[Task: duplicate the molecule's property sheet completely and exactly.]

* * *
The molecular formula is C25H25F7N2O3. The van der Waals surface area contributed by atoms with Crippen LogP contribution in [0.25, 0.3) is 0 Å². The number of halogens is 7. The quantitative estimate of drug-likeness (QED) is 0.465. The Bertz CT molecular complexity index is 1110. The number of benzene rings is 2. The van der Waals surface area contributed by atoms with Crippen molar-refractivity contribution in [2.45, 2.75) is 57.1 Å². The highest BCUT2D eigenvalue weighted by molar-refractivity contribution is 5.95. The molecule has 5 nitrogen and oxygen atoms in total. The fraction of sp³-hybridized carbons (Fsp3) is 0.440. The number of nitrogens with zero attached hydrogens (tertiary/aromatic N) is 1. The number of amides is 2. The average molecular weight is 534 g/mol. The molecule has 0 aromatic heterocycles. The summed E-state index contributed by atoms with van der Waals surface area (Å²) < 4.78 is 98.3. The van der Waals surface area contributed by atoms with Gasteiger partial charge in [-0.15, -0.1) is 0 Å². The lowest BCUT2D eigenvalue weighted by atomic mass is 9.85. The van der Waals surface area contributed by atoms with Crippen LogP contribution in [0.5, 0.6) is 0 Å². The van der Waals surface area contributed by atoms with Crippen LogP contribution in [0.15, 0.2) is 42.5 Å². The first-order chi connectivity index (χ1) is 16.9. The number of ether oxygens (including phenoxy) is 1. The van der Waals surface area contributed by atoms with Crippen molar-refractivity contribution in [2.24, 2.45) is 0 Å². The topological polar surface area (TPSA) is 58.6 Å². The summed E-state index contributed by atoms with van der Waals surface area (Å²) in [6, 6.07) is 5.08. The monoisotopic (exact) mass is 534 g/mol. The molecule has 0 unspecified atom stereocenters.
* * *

The molecular formula is C25H25F7N2O3. The van der Waals surface area contributed by atoms with Crippen LogP contribution in [0.25, 0.3) is 0 Å². The number of halogens is 7. The quantitative estimate of drug-likeness (QED) is 0.465. The Bertz CT molecular complexity index is 1110. The number of benzene rings is 2. The van der Waals surface area contributed by atoms with Crippen molar-refractivity contribution in [2.45, 2.75) is 57.1 Å². The highest BCUT2D eigenvalue weighted by molar-refractivity contribution is 5.95. The molecule has 5 nitrogen and oxygen atoms in total. The fraction of sp³-hybridized carbons (Fsp3) is 0.440. The number of nitrogens with zero attached hydrogens (tertiary/aromatic N) is 1. The number of amides is 2. The average molecular weight is 534 g/mol. The molecule has 0 aromatic heterocycles. The summed E-state index contributed by atoms with van der Waals surface area (Å²) < 4.78 is 98.3. The van der Waals surface area contributed by atoms with Gasteiger partial charge in [-0.15, -0.1) is 0 Å². The lowest BCUT2D eigenvalue weighted by atomic mass is 9.85. The van der Waals surface area contributed by atoms with Crippen LogP contribution in [0.5, 0.6) is 0 Å². The van der Waals surface area contributed by atoms with Crippen LogP contribution in [0.15, 0.2) is 42.5 Å². The first-order chi connectivity index (χ1) is 16.9. The number of ether oxygens (including phenoxy) is 1. The van der Waals surface area contributed by atoms with Crippen molar-refractivity contribution in [2.24, 2.45) is 0 Å². The topological polar surface area (TPSA) is 58.6 Å². The summed E-state index contributed by atoms with van der Waals surface area (Å²) in [6, 6.07) is 5.08. The monoisotopic (exact) mass is 534 g/mol. The molecule has 0 unspecified atom stereocenters.